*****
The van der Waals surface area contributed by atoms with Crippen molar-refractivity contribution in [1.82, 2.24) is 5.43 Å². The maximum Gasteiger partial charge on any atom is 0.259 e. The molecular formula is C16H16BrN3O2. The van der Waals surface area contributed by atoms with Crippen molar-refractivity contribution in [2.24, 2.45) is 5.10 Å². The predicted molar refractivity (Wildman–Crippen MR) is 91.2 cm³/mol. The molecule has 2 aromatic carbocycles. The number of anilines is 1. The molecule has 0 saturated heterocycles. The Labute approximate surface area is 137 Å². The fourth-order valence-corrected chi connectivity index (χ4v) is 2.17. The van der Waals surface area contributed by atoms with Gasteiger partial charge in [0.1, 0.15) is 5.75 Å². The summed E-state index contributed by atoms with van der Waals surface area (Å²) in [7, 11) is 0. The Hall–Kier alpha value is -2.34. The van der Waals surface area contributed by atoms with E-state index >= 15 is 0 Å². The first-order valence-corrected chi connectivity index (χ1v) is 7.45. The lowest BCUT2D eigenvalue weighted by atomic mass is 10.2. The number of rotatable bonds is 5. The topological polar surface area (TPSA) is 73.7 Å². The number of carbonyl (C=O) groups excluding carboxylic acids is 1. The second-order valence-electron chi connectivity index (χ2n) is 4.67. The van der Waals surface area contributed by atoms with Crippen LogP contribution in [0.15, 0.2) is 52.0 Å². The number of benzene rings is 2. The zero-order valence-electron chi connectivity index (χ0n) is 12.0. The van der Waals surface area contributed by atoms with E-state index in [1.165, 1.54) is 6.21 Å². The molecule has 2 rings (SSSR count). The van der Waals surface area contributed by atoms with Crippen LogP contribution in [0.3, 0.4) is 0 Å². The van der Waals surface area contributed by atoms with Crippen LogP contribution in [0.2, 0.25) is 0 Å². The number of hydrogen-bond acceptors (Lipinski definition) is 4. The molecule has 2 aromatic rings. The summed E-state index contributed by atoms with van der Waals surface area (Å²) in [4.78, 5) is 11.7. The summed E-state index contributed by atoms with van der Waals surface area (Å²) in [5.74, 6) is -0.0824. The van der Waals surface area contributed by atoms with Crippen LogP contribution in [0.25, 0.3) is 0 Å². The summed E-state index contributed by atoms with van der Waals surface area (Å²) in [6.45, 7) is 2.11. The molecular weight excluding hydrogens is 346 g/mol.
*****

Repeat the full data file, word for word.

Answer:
The van der Waals surface area contributed by atoms with Crippen molar-refractivity contribution in [1.82, 2.24) is 5.43 Å². The maximum Gasteiger partial charge on any atom is 0.259 e. The molecular formula is C16H16BrN3O2. The van der Waals surface area contributed by atoms with Crippen molar-refractivity contribution in [2.24, 2.45) is 5.10 Å². The predicted molar refractivity (Wildman–Crippen MR) is 91.2 cm³/mol. The molecule has 2 aromatic carbocycles. The number of anilines is 1. The molecule has 0 saturated heterocycles. The Labute approximate surface area is 137 Å². The fourth-order valence-corrected chi connectivity index (χ4v) is 2.17. The van der Waals surface area contributed by atoms with Gasteiger partial charge in [0.1, 0.15) is 5.75 Å². The summed E-state index contributed by atoms with van der Waals surface area (Å²) in [7, 11) is 0. The Hall–Kier alpha value is -2.34. The van der Waals surface area contributed by atoms with E-state index >= 15 is 0 Å². The first-order valence-corrected chi connectivity index (χ1v) is 7.45. The lowest BCUT2D eigenvalue weighted by atomic mass is 10.2. The number of rotatable bonds is 5. The topological polar surface area (TPSA) is 73.7 Å². The number of carbonyl (C=O) groups excluding carboxylic acids is 1. The second-order valence-electron chi connectivity index (χ2n) is 4.67. The van der Waals surface area contributed by atoms with Crippen LogP contribution in [0.15, 0.2) is 52.0 Å². The number of benzene rings is 2. The zero-order valence-electron chi connectivity index (χ0n) is 12.0. The van der Waals surface area contributed by atoms with E-state index in [1.165, 1.54) is 6.21 Å². The molecule has 2 rings (SSSR count). The van der Waals surface area contributed by atoms with Crippen LogP contribution in [0.3, 0.4) is 0 Å². The van der Waals surface area contributed by atoms with Crippen LogP contribution in [0.2, 0.25) is 0 Å². The number of hydrogen-bond acceptors (Lipinski definition) is 4. The molecule has 2 aromatic rings. The summed E-state index contributed by atoms with van der Waals surface area (Å²) in [4.78, 5) is 11.7. The summed E-state index contributed by atoms with van der Waals surface area (Å²) in [5.74, 6) is -0.0824. The van der Waals surface area contributed by atoms with Crippen LogP contribution in [0.25, 0.3) is 0 Å². The summed E-state index contributed by atoms with van der Waals surface area (Å²) in [6.45, 7) is 2.11. The molecular weight excluding hydrogens is 346 g/mol.